Note:

When God was about to create (b’reishit bara elohim); other translations render this: “In the beginning God created.” Our translation follows Rashi, who said that the first word would have been written (ba-rishonah, at first) if its primary purpose had being to teach the order in which creation took place. Later scholars used the translation “In the beginning” as proof that God created out of nothing (Latin: ex nihilo), but it is not likely that the biblical author was concerned with the question of matter’s origin.

W. Gunther Plaut, The Torah: A Modern Commentary (Revised Edition)


In the beginning when God created the heavens and the earth, the earth was a formless void and darkness covered the face of the deep, while a wind from God swept over the face of the waters.

Note:

In the beginning when God created, or “When God began to create.” The grammar of this temporal clause was clarified by the medieval Jewish commentator Rashi, who noted that the Hebrew word for “beginning” (reshit) requires a dependent relation—it is the “beginning of” something—and can be followed by a verb. The traditional rendering, “In the beginning, God created,” dates to the Hellenistic period (as in the Septuagint), when these details of classical Hebrew grammar had been forgotten. The idea of creatio ex nihilo (Latin, “creation out of nothing”) is dependent on the later rendering. In the original grammar, creation is a process of ordering and separation that begins with preexisting chaotic matter.

This disjunctive clause portrays the primordial state as a dark, watery chaos, an image similar to the primordial state in Egyptian, Mesopotamian, and Greek traditions. Unlike these other traditions, the chaos here is not a god or gods, but mere matter. The wind from God is he only divine substance and seems to indicate the incipient ordering of this chaos (cf. the role of God’s wind in initiating the reversal of watery chaos in 8.1).

The HarperCollins Study Bible


In the beginning when God created the heavens and the earth, the earth was a formless void and darkness covered the face of the deep, while a wind from God swept over the face of the waters.

Note:

Scholars differ on whether this verse is to be translated as an independent sentence summarizing what follows (e.g., “In the beginning God created”) or as a temporal phrase describing what things were like when God started (e.g., “When God began to create . . . the earth was a formless void”; cf. 2.4–6). In either case, the text does not describe creation out of nothing (contrast 2 Macc 7.28). Instead, the story emphasizes how God creates order from a watery chaos.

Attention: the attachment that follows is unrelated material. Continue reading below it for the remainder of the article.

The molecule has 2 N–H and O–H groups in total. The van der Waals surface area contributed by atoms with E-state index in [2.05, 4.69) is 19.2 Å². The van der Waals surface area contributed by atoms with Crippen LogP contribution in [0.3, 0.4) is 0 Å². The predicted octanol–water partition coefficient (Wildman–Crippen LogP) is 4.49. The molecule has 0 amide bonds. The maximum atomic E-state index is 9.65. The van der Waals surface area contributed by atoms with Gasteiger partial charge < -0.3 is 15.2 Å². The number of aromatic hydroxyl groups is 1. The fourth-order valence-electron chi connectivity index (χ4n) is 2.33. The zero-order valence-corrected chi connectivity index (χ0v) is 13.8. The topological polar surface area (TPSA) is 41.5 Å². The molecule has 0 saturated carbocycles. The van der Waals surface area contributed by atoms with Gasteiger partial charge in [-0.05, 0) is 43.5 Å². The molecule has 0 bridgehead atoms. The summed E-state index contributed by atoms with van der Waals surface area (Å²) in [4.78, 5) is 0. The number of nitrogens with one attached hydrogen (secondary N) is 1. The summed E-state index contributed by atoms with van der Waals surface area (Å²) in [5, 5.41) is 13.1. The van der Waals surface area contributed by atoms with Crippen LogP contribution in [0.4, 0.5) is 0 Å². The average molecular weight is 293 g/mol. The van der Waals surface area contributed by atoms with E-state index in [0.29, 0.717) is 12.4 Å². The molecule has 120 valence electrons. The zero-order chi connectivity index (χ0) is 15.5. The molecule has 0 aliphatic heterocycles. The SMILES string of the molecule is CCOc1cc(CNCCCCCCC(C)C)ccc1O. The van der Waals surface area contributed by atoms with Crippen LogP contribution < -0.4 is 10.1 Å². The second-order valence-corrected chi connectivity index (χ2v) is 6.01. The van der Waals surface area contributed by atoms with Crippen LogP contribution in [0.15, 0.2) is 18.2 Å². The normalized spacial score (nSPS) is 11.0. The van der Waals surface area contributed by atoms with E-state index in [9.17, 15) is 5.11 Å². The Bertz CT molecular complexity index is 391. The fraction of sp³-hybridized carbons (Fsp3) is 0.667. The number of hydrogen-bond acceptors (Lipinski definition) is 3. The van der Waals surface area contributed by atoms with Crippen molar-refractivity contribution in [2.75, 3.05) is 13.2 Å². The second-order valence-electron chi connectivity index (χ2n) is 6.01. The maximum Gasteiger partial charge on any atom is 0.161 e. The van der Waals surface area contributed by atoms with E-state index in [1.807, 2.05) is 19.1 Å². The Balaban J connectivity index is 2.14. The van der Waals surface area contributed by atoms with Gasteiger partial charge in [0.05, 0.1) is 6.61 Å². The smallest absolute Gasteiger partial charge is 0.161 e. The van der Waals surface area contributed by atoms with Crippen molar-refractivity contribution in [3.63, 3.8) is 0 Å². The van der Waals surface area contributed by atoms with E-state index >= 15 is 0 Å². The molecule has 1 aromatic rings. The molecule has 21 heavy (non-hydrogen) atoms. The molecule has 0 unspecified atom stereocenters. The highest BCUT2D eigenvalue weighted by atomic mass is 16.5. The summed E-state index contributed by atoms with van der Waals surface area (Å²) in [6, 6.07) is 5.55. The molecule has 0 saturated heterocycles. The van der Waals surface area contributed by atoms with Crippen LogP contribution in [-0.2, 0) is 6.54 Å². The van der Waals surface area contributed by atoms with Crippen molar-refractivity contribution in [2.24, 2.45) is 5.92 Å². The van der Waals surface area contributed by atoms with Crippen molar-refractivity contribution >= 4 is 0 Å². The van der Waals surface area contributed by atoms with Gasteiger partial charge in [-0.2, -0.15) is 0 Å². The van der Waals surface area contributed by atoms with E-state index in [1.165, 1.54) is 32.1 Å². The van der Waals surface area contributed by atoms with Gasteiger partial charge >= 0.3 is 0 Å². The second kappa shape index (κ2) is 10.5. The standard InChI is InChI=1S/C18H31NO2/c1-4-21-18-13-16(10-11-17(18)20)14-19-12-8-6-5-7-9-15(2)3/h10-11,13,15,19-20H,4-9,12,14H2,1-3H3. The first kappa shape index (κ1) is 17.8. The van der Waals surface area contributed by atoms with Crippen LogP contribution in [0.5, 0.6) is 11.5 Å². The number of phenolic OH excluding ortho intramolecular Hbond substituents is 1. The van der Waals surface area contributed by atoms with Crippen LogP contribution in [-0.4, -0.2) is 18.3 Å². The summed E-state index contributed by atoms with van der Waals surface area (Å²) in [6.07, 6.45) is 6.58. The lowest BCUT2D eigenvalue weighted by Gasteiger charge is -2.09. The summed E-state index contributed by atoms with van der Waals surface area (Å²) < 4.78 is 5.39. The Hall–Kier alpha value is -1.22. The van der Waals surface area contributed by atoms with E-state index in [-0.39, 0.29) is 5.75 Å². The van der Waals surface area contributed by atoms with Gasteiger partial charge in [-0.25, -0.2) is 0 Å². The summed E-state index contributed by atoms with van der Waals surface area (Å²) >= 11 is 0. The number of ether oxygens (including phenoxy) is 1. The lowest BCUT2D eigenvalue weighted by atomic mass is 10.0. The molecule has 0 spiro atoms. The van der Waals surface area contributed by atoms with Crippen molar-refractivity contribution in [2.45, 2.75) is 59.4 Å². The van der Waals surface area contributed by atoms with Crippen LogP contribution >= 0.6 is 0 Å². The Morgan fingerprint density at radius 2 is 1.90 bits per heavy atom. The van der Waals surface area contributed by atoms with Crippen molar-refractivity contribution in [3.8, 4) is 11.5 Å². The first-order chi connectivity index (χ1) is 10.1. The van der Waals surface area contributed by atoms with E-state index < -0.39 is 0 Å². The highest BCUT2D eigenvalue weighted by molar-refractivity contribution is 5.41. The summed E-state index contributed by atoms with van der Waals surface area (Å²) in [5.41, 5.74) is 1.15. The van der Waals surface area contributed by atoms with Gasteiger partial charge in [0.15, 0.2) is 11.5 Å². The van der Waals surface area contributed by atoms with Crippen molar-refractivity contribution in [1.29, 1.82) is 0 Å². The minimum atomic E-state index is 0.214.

New Oxford Annotated Bible

Rosh Hashanah 5780: Re-Creating the World

Solomon ben Joel Dubno (1738–1813)

Every year, on Rosh ha-Shanah, everything returns to its very beginning. Creation is renewed. All that was created in the beginning comes into being again. Thus each Rosh ha-Shanah the world is re-created.
Sefer Netivot ha-Shalom, commentary by Solomon ben Joel Dubno (1793)

Chaos and Order in the Bible

The most important section of the Old Testament, even for non-readers and non-believers, is the beginning, the stories of creation up to the appearance of people. (Stories plural, because there are two different versions of creation in Genesis.)

The second thing that happens in the Bible is that God brings order. But the first thing is the chaos from which that order is brought, chaos presumably also created, and created first.

For most of our religions and their histories, this task of putting matters in good order has been a primary mission. Protocols, hierarchies, calendars, rules. In imitation of God. Orderliness is next to godliness. Order, though, in religion and in our lives, can take on the color of compulsion.

Chaos not only preceded order in the Bible, it became a continuing theme. People are constantly getting lost and tossed around, in floods, in deserts. Being found or finding a way is presumed to be the highest value. And yet the very first moment is not just chaos, but created chaos. Not just a necessary predicate, but a necessary ongoing and perpetual element. No lost, no found.

In the Beginning, Again

Genesis Illustrated Cover

This Sabbath, the annual cycle of Torah readings starts all over again. Again. Back to the beginning. Genesis (Breisheit), Chapter 1.

In the beginning….Well, you probably know how it goes. But don’t be jaded by familiarity. And don’t avoid it or be put off by belief that this and all the Genesis stories that follow are neither history nor science. So what? These are big stories and we need big stories. Not to be used as clubs to beat us up (though there is that), but as invitations and portals to bigger things. If not, then why are so many watching Hunger Games or Downtown Abbey?

Instead of learned discourse, here is something much more fun. R. Crumb, one of the great comic artists (beginning with his classic underground comics in the 1960s—Mr. Natural, etc.), published his Book of Genesis Illustrated in 2010.

Genesis Illustrated Back Cover

(If you don’t like pictures or Crumb’s illustrations, you might just try the excellent translation of Genesis that Crumb used, by Robert Alter)

Take a moment, whatever your inclinations, and allow yourself to be awed. Whatever you think is awesome, the sudden appearance of everything is more awesome than that, however you explain it. And for those who are waiting to see the Big Guy with the long beard–you know you’ve just gotta have it–here it is.

Genesis Illustrated Page 1